A few months ago, I was asked to join the local book club. I’d always planned on joining when it was formed a decade ago, but life and my introverted persona thwarted any plan to attend.

I was excited and frightened to go.  I knew most of the attendees — when you live in a village of less than 1000 people for over twenty years, you get to know who’s who.  My fear was garnered by writer’s doubt.  They would realize I’m a fraud.  They hated my books and were planning to tar and feather me.  Or even worse…they planned to review my book in front of me.

Well, despite my fears, none of the terrible things I thought would happen happened.  I’ve enjoyed my time with the group, their insights and the books that we’ve read.

This month’s selection is Hillbilly Elegy by J.D. Vance.  The New York Times Bestselling story is about Vance’s family, his youth and the culture of the Rust Belt areas of Ohio and Kentucky.

I felt an affinity to the characters described in this book.  They fought to protect the family and the family fought among themselves.  In my family, we were taught from a young age that “blood is thicker than water”.  Another point the author made was how even as his family moved into the middle class, they were uncomfortable with the difference in the culture around them. Behaviors which were accepted in Jackson, KY were frowned upon in Middleton, OH.

Throughout the book, J.D. Vance chronicles the events of his life and how he could have taken a different road than the one he ultimately did — graduating from Ohio State and Yale Law School.   His story made me laugh, cry and get angry.  Bounced from household to household, a parade of “father figures” and dealing with a parent with substance abuse, J.D. grew up with uncertainty and fear.  His only source of stability were his grandparents.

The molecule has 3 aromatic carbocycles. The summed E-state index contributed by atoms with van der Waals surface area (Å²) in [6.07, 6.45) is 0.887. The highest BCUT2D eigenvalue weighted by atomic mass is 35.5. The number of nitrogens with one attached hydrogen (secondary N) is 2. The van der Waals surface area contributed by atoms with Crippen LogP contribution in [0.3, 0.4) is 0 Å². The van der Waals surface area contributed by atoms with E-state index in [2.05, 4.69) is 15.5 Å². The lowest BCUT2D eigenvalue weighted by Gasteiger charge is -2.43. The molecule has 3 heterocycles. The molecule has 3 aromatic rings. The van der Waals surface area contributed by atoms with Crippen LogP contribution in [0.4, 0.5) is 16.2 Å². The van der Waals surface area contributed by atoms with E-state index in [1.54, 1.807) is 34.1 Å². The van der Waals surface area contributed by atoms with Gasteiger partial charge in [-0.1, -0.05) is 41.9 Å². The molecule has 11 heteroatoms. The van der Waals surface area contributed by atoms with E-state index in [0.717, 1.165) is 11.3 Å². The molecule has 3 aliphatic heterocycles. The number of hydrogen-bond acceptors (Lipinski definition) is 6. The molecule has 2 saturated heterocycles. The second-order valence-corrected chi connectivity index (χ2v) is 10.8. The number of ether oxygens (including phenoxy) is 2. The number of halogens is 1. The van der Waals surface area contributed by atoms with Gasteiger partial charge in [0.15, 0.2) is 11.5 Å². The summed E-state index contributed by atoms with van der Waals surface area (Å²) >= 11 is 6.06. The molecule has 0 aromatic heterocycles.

I highly recommend  Hillbilly Elegy, it is a moving story which helps to shed light on the reasons we have a large social and political divide in our country.  I believe it is important to see what other people have experienced and how their lives are affected by the politics of the day.

What Kate’s Reading: Memoirs, In Pieces by #OMP Blogger Michele Potter

OMP Blog by Michele Potter Perhaps you’ve heard the saying that everything is autobiographical; that authors cannot help but integrate their views, life experiences, and personality into whatever story they write. I will admit that my personal history has inspired some of my writing. Writing is a way to claim a bit of immortality, so […]

via Memoirs, In Pieces — theonemillionproject

What Kate’s Reading…

Check out this 3-volume short story anthology by authors from the One Million Project!

LINKS

myBook.to/OMPThriller

myBook.to/OMPFantasy

myBook.to/OMPFiction

What Kate’s Reading…

Well, this week another friend passed away from rotten miserable cancer. I hadn’t seen her for quite a while but kept in contact through social media. A little over a month ago, she notified everyone that she had stage 4 liver cancer. She didn’t ask for anything, as was her usual, just that everyone knew and would think about her. I […]

via No Time Like Now — by Michele Potter — theonemillionproject